Naomi’s long-suffering fiancé Lucas believes they live in objective reality, where he dutifully takes care of her while she mopes around the house in a state of near catatonia. However, Mikayla, the woman who appears in the fantasy landscapes Naomi visits in her waking dreams, after painting them on her canvases, seems to think otherwise, even though she is less dogmatic about it. Mikayla also acts like she is Naomi’s partner, causing her further confusion. Frankly, the disturbed artist is starting to come unmoored, mentally and emotionally, because her nightmares of drowning are depriving her of sleep.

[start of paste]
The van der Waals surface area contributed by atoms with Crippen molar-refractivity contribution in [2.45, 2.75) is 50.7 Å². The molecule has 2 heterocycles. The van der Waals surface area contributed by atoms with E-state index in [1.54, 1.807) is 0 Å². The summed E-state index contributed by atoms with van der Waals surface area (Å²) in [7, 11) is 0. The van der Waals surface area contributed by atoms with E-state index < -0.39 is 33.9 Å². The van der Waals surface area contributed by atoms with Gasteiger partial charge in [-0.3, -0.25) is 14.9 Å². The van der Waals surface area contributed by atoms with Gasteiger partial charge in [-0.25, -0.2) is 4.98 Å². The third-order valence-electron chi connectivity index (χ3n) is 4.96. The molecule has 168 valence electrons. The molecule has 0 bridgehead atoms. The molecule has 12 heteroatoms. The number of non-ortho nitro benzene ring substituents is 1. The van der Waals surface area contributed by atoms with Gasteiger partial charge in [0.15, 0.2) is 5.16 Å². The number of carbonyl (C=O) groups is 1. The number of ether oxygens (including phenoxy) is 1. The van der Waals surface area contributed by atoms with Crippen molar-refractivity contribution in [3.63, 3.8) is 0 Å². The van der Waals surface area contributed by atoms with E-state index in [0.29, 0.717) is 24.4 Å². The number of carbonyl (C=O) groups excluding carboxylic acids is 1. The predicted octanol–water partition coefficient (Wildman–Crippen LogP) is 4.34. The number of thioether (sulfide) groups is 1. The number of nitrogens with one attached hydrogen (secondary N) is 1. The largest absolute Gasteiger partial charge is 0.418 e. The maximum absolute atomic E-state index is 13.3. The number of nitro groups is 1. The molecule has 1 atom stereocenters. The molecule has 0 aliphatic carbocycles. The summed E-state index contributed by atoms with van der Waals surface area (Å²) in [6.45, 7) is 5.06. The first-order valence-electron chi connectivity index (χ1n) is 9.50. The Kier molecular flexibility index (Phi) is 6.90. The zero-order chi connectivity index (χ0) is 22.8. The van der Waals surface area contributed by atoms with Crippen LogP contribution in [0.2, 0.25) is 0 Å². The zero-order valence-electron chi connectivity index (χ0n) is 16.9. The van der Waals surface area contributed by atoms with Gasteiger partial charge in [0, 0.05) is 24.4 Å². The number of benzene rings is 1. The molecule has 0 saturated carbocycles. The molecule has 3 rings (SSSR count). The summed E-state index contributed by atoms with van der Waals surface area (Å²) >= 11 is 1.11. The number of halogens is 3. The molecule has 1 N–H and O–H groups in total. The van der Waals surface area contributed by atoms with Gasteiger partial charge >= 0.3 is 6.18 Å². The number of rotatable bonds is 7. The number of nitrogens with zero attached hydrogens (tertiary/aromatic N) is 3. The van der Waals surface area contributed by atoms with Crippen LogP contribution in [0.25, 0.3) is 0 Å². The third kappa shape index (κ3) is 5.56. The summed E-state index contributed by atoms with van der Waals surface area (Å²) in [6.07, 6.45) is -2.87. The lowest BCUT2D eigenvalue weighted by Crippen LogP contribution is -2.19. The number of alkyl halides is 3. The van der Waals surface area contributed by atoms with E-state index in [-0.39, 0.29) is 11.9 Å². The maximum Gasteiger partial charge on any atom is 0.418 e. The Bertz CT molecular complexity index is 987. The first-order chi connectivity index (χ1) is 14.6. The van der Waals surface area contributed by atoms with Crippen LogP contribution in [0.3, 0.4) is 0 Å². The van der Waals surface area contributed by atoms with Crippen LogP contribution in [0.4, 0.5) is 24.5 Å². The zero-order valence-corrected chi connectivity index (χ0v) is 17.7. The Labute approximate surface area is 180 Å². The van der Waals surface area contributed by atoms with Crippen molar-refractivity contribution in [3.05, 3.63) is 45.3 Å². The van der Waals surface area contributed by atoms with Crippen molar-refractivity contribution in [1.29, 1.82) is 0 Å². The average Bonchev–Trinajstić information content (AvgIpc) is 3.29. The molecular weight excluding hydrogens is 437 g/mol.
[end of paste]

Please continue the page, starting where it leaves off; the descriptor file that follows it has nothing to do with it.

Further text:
That is sort of the situation, but of course it is much trickier than that. Bachochin has a big, heady twist to lay on viewers halfway through that really turns the film on its head. Unfortunately, the first half (or so) has major pacing issues. For far too long, viewers will also feel like they are trapped in that house with the monosyllabic Naomi.
Parallax runs nearly a full two hours, but it really ought to be more like ninety minutes. There is too much set-up to chug through, but the mind-tripping material is worth making the effort. This is ultra-micro-DIY filmmaking, but it is built around some smart writing and intriguing concepts. It is a promising statement from an emerging filmmaker, but genre fans should be ready to pace themselves during the early going. Recommended for fans of scrappy indie science fiction, Parallax releases this Friday (7/10), on VOD platforms.